A priest, a lawer, a rabbi, a black guy, a pollock, a woman, a parrot, a dog, a cat and a monkey walk into a.. walk into a.. Ah, shit. What do they walk into?
– This was an idea for a newly hackneyed take on an old hack joke. The idea is you forget the setup because you’ve listed too many walkers. The alternative (i.e. superior) idea for this bit is to keep listing walkers until the crowd boos you.

Find a friend – if you’re a guy find a girl, if a girl find a guy – or maybe even go with the same-sex if you really wanna make the squares uncomfortable – go into a crowded fancy restaurant – get (or act like you’re getting) completely hammered – propose marriage – your betrothed accepts – freak out – have the fellow patrons clap and congratulate you – order drinks – get hammered – then do it all over again, as if you forgot doing it the first time.
– This wasn’t necessarily going to be anything, just an idea for a prank.

When I’m walking down the sidewalk and I see someone coming towards me, I get nervous because I’m not sure how I’m supposed to interact with them. I don’t want to look at them. Don’t want to meet their gaze. It’s just something that makes me uncomfortable. Like, what are you supposed to do? Generally I’ll just stare straight ahead or look at the ground or pretend to look over my shoulder or down the road for a bus. Basically I look everywhere except at the person.

Well, the other day I decided enough was enough. Social anxiety disorder be damned! I was going to go for a walk and purposely meet the gaze of everyone who came walking toward me. I might even smile and nod! I might even say a soft “Hello.” So I did. And you know what people do when you attemp to meet their gaze and smile and nod or even say hello to them on the sidewalk? They stare straight ahead or they look at the ground or they pretend to look over their shoulder or look down the road for a bus. They basically look anywhere exept at you.
– I like the structure of this simple, long-form joke I wrote while walking that happens to be about a problem I really have.

Guys: instead of carrying a Man-Purse around just carry an expensive-looking ladies purse. This way people will think you think you have a wife instead of.. you know.. AIDS.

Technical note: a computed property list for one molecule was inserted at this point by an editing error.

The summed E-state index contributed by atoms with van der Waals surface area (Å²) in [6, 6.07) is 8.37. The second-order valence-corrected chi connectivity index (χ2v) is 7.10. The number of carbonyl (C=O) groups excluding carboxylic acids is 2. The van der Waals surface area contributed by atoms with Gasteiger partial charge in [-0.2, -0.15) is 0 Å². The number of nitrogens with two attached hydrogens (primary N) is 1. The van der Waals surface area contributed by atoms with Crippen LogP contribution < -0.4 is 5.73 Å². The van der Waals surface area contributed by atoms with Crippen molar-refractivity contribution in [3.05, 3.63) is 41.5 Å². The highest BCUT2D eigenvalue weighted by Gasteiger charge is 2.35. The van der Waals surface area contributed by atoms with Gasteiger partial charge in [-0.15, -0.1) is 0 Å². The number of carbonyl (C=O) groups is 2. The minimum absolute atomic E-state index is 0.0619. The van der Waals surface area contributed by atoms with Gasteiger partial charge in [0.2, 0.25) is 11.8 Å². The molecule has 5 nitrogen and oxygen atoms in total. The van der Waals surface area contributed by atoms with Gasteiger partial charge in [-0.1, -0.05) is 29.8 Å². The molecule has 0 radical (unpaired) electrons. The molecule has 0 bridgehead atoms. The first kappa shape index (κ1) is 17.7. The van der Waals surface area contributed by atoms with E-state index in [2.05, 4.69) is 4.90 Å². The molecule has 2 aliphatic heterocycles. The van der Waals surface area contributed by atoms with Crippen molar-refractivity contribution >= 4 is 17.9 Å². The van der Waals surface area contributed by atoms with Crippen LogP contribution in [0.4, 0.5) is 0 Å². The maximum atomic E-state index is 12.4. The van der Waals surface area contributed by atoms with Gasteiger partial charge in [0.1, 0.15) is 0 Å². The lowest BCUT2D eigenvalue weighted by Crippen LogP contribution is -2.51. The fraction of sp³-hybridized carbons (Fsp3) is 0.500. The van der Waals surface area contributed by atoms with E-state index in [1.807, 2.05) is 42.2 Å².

– This one is a bit too harsh. I still like it, but understand that we’re well past the days when “gay” was a biting punchline.

Yesterday I experimented with a batch of peanut butter cookies, mixing a bag of peanut butter M&Ms into the dough. Then the Archangel Michael appeared to me and said “You got nothing to worry about, pal.”
– I had a similar tweet about cooking where an added ingredient made the dish so remarkable I was awarded the Nobel Prize.

Nobody ever says I wanna be a junkie when I grow up. They say it later, upon the realization that becoming a junkie would have been preferable to adulthood..
– Don’t remember if I tweeted this or not. I think it was too long or just didn’t have the phrasing right at the time.

I don’t know if I just saw the First Robin of Spring or not, but he certainly fucking thought he was!
– Think I did tweet this one a couple times but never got the wording right.

I miss Kindergarten. You got to sit and listen to stories. You got to sing songs and hold hands. Heck, you even got a snack! Oh wait, I’m thinking of Church..
– A version this ended up as a FB status, unsure if I ever tweeted it. I like it. It’s simple, but it’s also kinda hack. Which is likely why I like it.

The reason I never give money to homeless people is because once they make it, they just become assholes. Look at Rob Thomas..
– Rob Thomas is probably not an asshole, but he used to be homeless. Add that to the old adage that money changes people for the worse, and you get this joke. Plus, I really do hate the homeless. Not the legitimate homeless who got a raw deal and can’t catch a break, mind you, but the career-homeless: the ones who have no problem shouting you down until you relent, only to have them ask you for money and then get pissed when you don’t give them enough. They should be fed to an angry Volcano God who will then erupt, irate that He was fed fake people.

While reading a book the other day, I wondered what time it was. So I looked to the upper corner of the book and thought “Where’s the clock?” I need to stop using the internet so much.
–  Unfunny, but a genuine premise based on something that really happened. I usually have my phone or a laptop, so I’m able to check the time. Turns out, paper books don’t feature this option.

IDEA: Do a set of observational comedy deconstructing the annoying aspects of observational comedy.
– I’m certain this is not a new idea, but like the premise. Too bad I’m too inexperienced to put it to paper.

Don’t you love how conservative talking heads have turned the word “progressive” into a negative? They’re basically saying “We are against progress! We mustn’t let progress progress!”
– Decent premise probably done a million times over by self-respecting hacks.